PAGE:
Testimonies are popular because preaching Christ and the gospel has become not just unnecessary, but “boring” to many evangelicals.
Calvin carried on a very extensive correspondence throughout his ministry, writing to people and churches he knew and even to those he did not know. He answered theological questions, offered advice to troubled churches, encouraged pastors and friends, and wrote letters of consolation to those in distress.
In his new book “Christless Christianity,” Dr. Michael Horton says, “Jesus has been dressed up as a corporate CEO, life coach, culture-warrior, political revolutionary, philosopher, copilot, cosufferer, moral example, and partner in fulfilling our personal and social dreams,” but rarely as the crucified and resurrected Redeemer of a powerless people dead in sin.
After a two-year “self-review process” in which it solicited questions and concerns about the examination, the Presbyteries’ Cooperative Committee on Examinations (PCCEC) has junked a couple of exegetical examination requirements: (1) a working knowledge of Biblical Greek and Hebrew; and (2) understanding the “principal meaning” of the assigned examination text.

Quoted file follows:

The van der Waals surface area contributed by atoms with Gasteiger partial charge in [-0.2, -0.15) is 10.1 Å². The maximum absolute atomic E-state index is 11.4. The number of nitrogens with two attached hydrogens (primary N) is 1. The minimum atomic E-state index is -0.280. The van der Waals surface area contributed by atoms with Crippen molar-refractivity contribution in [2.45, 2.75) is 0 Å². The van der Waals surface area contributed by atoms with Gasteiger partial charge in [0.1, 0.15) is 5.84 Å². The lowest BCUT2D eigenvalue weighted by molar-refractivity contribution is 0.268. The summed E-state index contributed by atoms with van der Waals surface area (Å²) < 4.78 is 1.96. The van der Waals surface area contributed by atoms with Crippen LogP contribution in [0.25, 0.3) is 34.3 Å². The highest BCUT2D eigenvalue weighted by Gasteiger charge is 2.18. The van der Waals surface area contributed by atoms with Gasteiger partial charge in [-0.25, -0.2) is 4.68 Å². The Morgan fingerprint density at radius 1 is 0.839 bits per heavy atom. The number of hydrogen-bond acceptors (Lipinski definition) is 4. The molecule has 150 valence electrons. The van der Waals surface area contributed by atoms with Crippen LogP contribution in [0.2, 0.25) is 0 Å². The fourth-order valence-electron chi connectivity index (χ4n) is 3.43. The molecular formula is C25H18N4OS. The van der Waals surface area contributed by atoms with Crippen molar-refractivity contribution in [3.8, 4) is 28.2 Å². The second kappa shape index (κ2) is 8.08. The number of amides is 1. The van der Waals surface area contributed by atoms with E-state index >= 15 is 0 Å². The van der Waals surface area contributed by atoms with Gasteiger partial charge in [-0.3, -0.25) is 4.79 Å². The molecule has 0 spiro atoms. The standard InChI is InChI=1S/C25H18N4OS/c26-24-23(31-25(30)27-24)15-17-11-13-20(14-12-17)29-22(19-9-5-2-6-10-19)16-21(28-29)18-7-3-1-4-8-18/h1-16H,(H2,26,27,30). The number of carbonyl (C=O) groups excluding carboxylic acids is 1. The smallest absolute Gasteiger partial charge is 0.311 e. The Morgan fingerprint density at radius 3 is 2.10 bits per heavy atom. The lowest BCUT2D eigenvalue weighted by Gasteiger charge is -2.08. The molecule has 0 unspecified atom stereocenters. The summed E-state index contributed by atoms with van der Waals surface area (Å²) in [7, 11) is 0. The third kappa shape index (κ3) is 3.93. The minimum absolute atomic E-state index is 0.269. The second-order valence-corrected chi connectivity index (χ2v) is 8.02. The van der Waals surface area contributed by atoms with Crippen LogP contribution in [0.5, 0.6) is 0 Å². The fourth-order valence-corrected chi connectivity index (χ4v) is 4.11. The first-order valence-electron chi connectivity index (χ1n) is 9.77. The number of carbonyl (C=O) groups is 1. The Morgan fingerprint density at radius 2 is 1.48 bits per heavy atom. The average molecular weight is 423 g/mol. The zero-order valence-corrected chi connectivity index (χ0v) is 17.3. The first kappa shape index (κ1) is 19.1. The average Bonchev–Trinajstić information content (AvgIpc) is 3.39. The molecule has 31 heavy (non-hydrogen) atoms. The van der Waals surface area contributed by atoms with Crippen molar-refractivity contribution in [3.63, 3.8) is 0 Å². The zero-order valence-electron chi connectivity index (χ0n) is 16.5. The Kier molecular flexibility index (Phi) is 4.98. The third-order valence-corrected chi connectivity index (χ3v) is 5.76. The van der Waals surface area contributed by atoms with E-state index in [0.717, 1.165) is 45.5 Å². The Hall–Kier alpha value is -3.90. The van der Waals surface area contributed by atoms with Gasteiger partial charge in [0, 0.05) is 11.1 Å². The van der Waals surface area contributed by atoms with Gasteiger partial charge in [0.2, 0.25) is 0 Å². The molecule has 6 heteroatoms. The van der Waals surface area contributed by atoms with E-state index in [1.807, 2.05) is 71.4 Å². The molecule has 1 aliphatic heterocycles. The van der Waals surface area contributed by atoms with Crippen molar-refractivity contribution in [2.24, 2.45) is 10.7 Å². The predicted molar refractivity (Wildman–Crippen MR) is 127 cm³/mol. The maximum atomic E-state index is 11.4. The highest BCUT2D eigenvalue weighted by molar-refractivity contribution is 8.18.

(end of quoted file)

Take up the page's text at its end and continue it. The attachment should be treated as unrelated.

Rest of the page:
Non-threatening. Relevance. Love. Coffee shop. Fun and games. These are the code words for today’s evangelical churches. But what about church words like these: Offense of the cross. Sin. God’s wrath. Liturgy. Sacrament. Suffering. None of that irrelevance – the Bible is out, Starbucks (or Purpose-Driven Life) is in.
Does the Roman church exhibit any of these three marks? Maybe some, maybe sometimes. For sure, the true gospel of justification by faith alone in Christ alone by grace alone is not preached. Does the Roman church properly administer the sacraments in believing the doctrine of transubstantiation and baptismal regeneration? No. Does the Roman church exercise discipline among its clergy and people? We know it certainly does not.